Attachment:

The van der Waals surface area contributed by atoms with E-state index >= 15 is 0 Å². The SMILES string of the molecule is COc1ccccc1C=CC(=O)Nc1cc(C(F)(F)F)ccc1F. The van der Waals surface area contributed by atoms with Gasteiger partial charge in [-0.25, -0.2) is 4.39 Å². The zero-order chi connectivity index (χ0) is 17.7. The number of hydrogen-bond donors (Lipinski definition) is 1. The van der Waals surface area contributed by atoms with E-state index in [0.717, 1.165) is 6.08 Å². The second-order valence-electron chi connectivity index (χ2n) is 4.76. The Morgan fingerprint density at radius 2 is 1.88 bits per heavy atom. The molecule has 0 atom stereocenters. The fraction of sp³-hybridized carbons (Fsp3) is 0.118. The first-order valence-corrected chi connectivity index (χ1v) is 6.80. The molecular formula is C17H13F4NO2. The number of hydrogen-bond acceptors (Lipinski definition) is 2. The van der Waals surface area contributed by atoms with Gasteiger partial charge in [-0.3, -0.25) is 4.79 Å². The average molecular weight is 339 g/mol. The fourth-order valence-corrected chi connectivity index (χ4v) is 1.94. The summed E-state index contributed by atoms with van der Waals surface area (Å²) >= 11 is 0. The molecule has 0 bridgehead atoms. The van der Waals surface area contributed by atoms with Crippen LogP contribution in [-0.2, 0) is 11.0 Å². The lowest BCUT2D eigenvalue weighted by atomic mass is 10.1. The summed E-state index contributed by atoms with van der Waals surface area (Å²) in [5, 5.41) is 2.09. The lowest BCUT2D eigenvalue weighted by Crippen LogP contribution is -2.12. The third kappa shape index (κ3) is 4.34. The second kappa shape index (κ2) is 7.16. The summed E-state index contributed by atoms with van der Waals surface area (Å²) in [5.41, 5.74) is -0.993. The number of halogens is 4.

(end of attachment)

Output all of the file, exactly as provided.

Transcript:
The van der Waals surface area contributed by atoms with E-state index >= 15 is 0 Å². The SMILES string of the molecule is COc1ccccc1C=CC(=O)Nc1cc(C(F)(F)F)ccc1F. The van der Waals surface area contributed by atoms with Gasteiger partial charge in [-0.25, -0.2) is 4.39 Å². The zero-order chi connectivity index (χ0) is 17.7. The number of hydrogen-bond donors (Lipinski definition) is 1. The van der Waals surface area contributed by atoms with E-state index in [0.717, 1.165) is 6.08 Å². The second-order valence-electron chi connectivity index (χ2n) is 4.76. The Morgan fingerprint density at radius 2 is 1.88 bits per heavy atom. The molecule has 0 atom stereocenters. The fraction of sp³-hybridized carbons (Fsp3) is 0.118. The first-order valence-corrected chi connectivity index (χ1v) is 6.80. The molecular formula is C17H13F4NO2. The number of hydrogen-bond acceptors (Lipinski definition) is 2. The van der Waals surface area contributed by atoms with Gasteiger partial charge in [-0.3, -0.25) is 4.79 Å². The average molecular weight is 339 g/mol. The fourth-order valence-corrected chi connectivity index (χ4v) is 1.94. The summed E-state index contributed by atoms with van der Waals surface area (Å²) >= 11 is 0. The molecule has 0 bridgehead atoms. The van der Waals surface area contributed by atoms with Crippen LogP contribution in [-0.2, 0) is 11.0 Å². The lowest BCUT2D eigenvalue weighted by atomic mass is 10.1. The summed E-state index contributed by atoms with van der Waals surface area (Å²) in [5, 5.41) is 2.09. The lowest BCUT2D eigenvalue weighted by Crippen LogP contribution is -2.12. The third kappa shape index (κ3) is 4.34. The second kappa shape index (κ2) is 7.16. The summed E-state index contributed by atoms with van der Waals surface area (Å²) in [5.41, 5.74) is -0.993. The number of halogens is 4.